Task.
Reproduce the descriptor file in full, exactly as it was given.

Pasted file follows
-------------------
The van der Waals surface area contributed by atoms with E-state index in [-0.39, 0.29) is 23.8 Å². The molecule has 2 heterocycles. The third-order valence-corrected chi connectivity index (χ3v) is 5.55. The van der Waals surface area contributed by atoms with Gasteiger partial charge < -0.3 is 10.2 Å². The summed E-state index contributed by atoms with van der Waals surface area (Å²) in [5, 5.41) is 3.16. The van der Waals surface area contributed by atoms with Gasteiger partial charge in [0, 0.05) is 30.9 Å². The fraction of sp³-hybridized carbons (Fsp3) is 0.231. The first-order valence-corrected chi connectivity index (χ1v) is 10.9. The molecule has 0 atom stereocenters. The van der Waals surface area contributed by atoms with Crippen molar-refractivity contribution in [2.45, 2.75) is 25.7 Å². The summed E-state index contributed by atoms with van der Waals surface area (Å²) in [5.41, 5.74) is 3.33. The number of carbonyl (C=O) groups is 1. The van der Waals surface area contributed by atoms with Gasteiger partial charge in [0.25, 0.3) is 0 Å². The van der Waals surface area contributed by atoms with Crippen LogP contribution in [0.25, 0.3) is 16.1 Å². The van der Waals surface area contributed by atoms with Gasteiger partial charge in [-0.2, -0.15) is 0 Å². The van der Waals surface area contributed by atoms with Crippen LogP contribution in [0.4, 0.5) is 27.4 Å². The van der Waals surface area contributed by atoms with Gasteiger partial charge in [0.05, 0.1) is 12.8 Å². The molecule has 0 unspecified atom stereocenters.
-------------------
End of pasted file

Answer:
The van der Waals surface area contributed by atoms with E-state index in [-0.39, 0.29) is 23.8 Å². The molecule has 2 heterocycles. The third-order valence-corrected chi connectivity index (χ3v) is 5.55. The van der Waals surface area contributed by atoms with Gasteiger partial charge < -0.3 is 10.2 Å². The summed E-state index contributed by atoms with van der Waals surface area (Å²) in [5, 5.41) is 3.16. The van der Waals surface area contributed by atoms with Gasteiger partial charge in [0, 0.05) is 30.9 Å². The fraction of sp³-hybridized carbons (Fsp3) is 0.231. The first-order valence-corrected chi connectivity index (χ1v) is 10.9. The molecule has 0 atom stereocenters. The van der Waals surface area contributed by atoms with Crippen molar-refractivity contribution in [2.45, 2.75) is 25.7 Å². The summed E-state index contributed by atoms with van der Waals surface area (Å²) in [5.41, 5.74) is 3.33. The number of carbonyl (C=O) groups is 1. The van der Waals surface area contributed by atoms with Gasteiger partial charge in [0.25, 0.3) is 0 Å². The van der Waals surface area contributed by atoms with Crippen LogP contribution in [0.25, 0.3) is 16.1 Å². The van der Waals surface area contributed by atoms with Gasteiger partial charge in [-0.2, -0.15) is 0 Å². The van der Waals surface area contributed by atoms with Crippen LogP contribution in [0.4, 0.5) is 27.4 Å². The van der Waals surface area contributed by atoms with Gasteiger partial charge in [0.05, 0.1) is 12.8 Å². The molecule has 0 unspecified atom stereocenters.